Himachal Pradesh’s poorly planned Mandi airport risks limited fertile farmland

In July, farmers in the Balh Valley in Mandi district of Himachal Pradesh saw drones fly overhead. These drones were surveying their land for an international airport that is supposed to be built over their villages. The state government has been planning to build an international airport in Himachal Pradesh since the early 2000s, but that plan has largely stalled. Following the funding by the Union government of such an airport under the UDAN program in 2016 – which aims to expand and develop new regional airports – and its Greenfield airport policy in 2017, the government of the state has started formulating a plan to build the Balh Valley Airport. The state government announced the first estimates in 2020 that 2,936 bighas – about 237 hectares in Himachal Pradesh – would be acquired for the project, but the airport land is still being surveyed. The constant changes to the plans of several governments over the past four years have meant that no land acquisitions have yet taken place.

One of the many concerns with the airport is the amount of land to acquire. Farmers in the valley I spoke to said the planned airport would take away the state’s limited fertile land. They feared that the growth of tourism – which the airport is ostensibly intended for – would not give them a stable livelihood. Environmental researchers have told me that the state government has yet to clarify the cumulative environmental impact of the airport and other supporting infrastructure on the state. Even members of Himachal Pradesh’s tourism industry and aviation experts have said Mandi Airport is likely to have minimal effect on tourism and less destructive solutions, such as the encouragement of small planes, to give a boost to the industry, has been neglected. The government appears to have ignored alternative locations for the airport despite the apparent technical inadequacy for the Balh Valley Airport. Despite these shortcomings, the state government appears determined to continue with the project.

Politicians and professionals in Himachal Pradesh have been clamoring for an international airport in the state for at least two decades now. A 2003 Union Tourism Ministry document said one of the government’s main goals should be the expansion of Shimla Airport so that it can serve international travel. However, in 2007, Virbhadra Singh of the Indian National Congress, who was then chief minister of state, proposed that an international airport be built instead in the town of Sundernagar, in the district of Mandi. This site fell into the Balh Valley, about two kilometers from the currently planned location. His successor, Prem Kumar Dhumal of the Bhartiya Janata party, also called on the Union government to speed up the authorization of the construction of the airport.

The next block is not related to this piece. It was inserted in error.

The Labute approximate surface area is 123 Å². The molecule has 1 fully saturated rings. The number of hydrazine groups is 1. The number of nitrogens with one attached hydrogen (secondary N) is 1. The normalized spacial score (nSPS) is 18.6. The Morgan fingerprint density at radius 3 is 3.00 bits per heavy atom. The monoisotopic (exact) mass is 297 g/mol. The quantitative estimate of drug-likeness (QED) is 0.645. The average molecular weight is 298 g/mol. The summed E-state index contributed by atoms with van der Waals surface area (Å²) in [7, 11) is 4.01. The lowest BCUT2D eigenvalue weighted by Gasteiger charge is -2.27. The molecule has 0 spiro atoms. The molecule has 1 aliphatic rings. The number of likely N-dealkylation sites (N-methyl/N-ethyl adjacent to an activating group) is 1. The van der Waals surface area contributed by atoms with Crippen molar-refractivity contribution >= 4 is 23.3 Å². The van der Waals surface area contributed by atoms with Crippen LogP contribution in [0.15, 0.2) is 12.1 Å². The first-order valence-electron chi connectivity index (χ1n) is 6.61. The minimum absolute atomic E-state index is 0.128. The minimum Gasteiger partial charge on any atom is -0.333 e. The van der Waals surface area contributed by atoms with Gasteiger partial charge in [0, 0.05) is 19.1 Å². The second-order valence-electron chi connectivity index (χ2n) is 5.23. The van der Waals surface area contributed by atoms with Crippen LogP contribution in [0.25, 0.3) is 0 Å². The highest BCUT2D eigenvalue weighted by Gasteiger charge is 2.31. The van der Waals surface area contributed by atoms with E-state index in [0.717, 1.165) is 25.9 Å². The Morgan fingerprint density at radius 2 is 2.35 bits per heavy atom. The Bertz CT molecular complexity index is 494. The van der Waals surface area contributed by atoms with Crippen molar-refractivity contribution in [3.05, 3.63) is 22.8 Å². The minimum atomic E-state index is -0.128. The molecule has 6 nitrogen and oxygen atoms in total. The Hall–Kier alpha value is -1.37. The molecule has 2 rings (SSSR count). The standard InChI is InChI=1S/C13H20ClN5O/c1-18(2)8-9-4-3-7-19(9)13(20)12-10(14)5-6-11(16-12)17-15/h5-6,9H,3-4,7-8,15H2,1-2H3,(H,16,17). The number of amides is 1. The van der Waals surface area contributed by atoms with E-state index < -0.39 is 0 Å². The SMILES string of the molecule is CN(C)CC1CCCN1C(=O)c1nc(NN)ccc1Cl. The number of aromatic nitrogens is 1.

However, successive governments seemed to have ignored this for about a decade. In 2017, Jai Ram Thakur, the current chief minister of Himachal Pradesh, also from BJP, lobbied for the project to start in earnest in the Balh Valley. But other disagreements between politicians and state bureaucrats over the choice of site delayed the process. In April 2018, Dhumal’s son Anurag Thakur announced that the Union government and the Indian Airport Authority were considering the Jahu area, around 50 kilometers from the current site. Jahu village is located in the Bhoranj block of Hamirpur district, at the intersection of Mandi, Hamirpur and Bilaspur districts, making it a central site for the proposed airport. Anurag is the current trade union minister for Sports, Youth and Information and Broadcasting.

The Jahu site enjoyed local political support. Several local officials, including the region’s panchayat leaders, supported the construction. The 50 kilometer stretch suggested for the airport flanks both sides of the Jahu Bridge above Seer Khad. It starts at Jahu village in Hamirpur district and ends at Dali and Bhambla villages in Sarkaghat sub-division, Mandi district. In 2018, Inder Singh, the representative of Sarkaghat in the State Legislature, which is from the BJP, and Rajendar Jar, the chairman of the Hamirpur district congressional committee, supported the Jahu site. “Most of the land they have suggested for the airport here is government land and is not being used,” Munish Sharma, a member of the Sarkaghat district council, told me. “The people here are ready to give up their private land for the international airport. Cash crops are not grown here. Only subsistence farming is practiced and this too has greatly diminished due to the problem of stray cattle. “


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